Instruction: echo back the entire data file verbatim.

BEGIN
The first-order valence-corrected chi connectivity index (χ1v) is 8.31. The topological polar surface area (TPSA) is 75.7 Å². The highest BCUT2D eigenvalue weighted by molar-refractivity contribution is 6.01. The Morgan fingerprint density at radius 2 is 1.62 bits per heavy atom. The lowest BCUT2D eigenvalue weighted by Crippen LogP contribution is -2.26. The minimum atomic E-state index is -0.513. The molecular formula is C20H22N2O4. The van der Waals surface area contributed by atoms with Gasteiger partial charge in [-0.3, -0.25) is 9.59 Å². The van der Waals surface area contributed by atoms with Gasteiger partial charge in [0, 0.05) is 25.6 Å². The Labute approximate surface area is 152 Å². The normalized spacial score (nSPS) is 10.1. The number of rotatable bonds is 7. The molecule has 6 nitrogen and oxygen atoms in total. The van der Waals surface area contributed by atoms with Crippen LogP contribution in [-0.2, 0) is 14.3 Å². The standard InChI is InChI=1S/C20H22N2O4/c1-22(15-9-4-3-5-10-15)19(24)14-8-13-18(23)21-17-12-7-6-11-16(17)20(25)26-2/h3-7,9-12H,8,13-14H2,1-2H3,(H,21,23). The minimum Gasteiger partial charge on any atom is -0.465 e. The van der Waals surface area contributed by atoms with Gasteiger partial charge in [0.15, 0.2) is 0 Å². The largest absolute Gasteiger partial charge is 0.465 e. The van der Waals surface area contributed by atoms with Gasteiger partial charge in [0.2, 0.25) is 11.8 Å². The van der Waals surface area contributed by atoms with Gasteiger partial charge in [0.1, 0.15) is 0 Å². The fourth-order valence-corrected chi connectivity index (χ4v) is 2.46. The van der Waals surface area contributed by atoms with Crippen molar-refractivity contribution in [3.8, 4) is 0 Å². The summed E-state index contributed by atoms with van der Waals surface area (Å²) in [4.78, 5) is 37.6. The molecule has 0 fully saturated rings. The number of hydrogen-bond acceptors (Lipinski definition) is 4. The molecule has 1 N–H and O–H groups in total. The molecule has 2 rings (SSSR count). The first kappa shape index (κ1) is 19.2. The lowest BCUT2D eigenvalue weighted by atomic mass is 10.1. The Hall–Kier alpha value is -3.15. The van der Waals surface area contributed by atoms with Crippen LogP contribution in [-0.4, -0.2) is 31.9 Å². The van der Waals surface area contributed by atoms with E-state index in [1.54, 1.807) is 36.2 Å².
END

The first-order valence-corrected chi connectivity index (χ1v) is 8.31. The topological polar surface area (TPSA) is 75.7 Å². The highest BCUT2D eigenvalue weighted by molar-refractivity contribution is 6.01. The Morgan fingerprint density at radius 2 is 1.62 bits per heavy atom. The lowest BCUT2D eigenvalue weighted by Crippen LogP contribution is -2.26. The minimum atomic E-state index is -0.513. The molecular formula is C20H22N2O4. The van der Waals surface area contributed by atoms with Gasteiger partial charge in [-0.3, -0.25) is 9.59 Å². The van der Waals surface area contributed by atoms with Gasteiger partial charge in [0, 0.05) is 25.6 Å². The Labute approximate surface area is 152 Å². The normalized spacial score (nSPS) is 10.1. The number of rotatable bonds is 7. The molecule has 6 nitrogen and oxygen atoms in total. The van der Waals surface area contributed by atoms with Crippen LogP contribution in [-0.2, 0) is 14.3 Å². The standard InChI is InChI=1S/C20H22N2O4/c1-22(15-9-4-3-5-10-15)19(24)14-8-13-18(23)21-17-12-7-6-11-16(17)20(25)26-2/h3-7,9-12H,8,13-14H2,1-2H3,(H,21,23). The minimum Gasteiger partial charge on any atom is -0.465 e. The van der Waals surface area contributed by atoms with Gasteiger partial charge in [0.15, 0.2) is 0 Å². The largest absolute Gasteiger partial charge is 0.465 e. The van der Waals surface area contributed by atoms with Gasteiger partial charge in [0.2, 0.25) is 11.8 Å². The van der Waals surface area contributed by atoms with Gasteiger partial charge in [0.1, 0.15) is 0 Å². The fourth-order valence-corrected chi connectivity index (χ4v) is 2.46. The van der Waals surface area contributed by atoms with Crippen molar-refractivity contribution in [3.8, 4) is 0 Å². The summed E-state index contributed by atoms with van der Waals surface area (Å²) in [4.78, 5) is 37.6. The molecule has 0 fully saturated rings. The number of hydrogen-bond acceptors (Lipinski definition) is 4. The molecule has 1 N–H and O–H groups in total. The molecule has 2 rings (SSSR count). The first kappa shape index (κ1) is 19.2. The lowest BCUT2D eigenvalue weighted by atomic mass is 10.1. The Hall–Kier alpha value is -3.15. The van der Waals surface area contributed by atoms with Crippen LogP contribution in [-0.4, -0.2) is 31.9 Å². The van der Waals surface area contributed by atoms with E-state index in [1.54, 1.807) is 36.2 Å².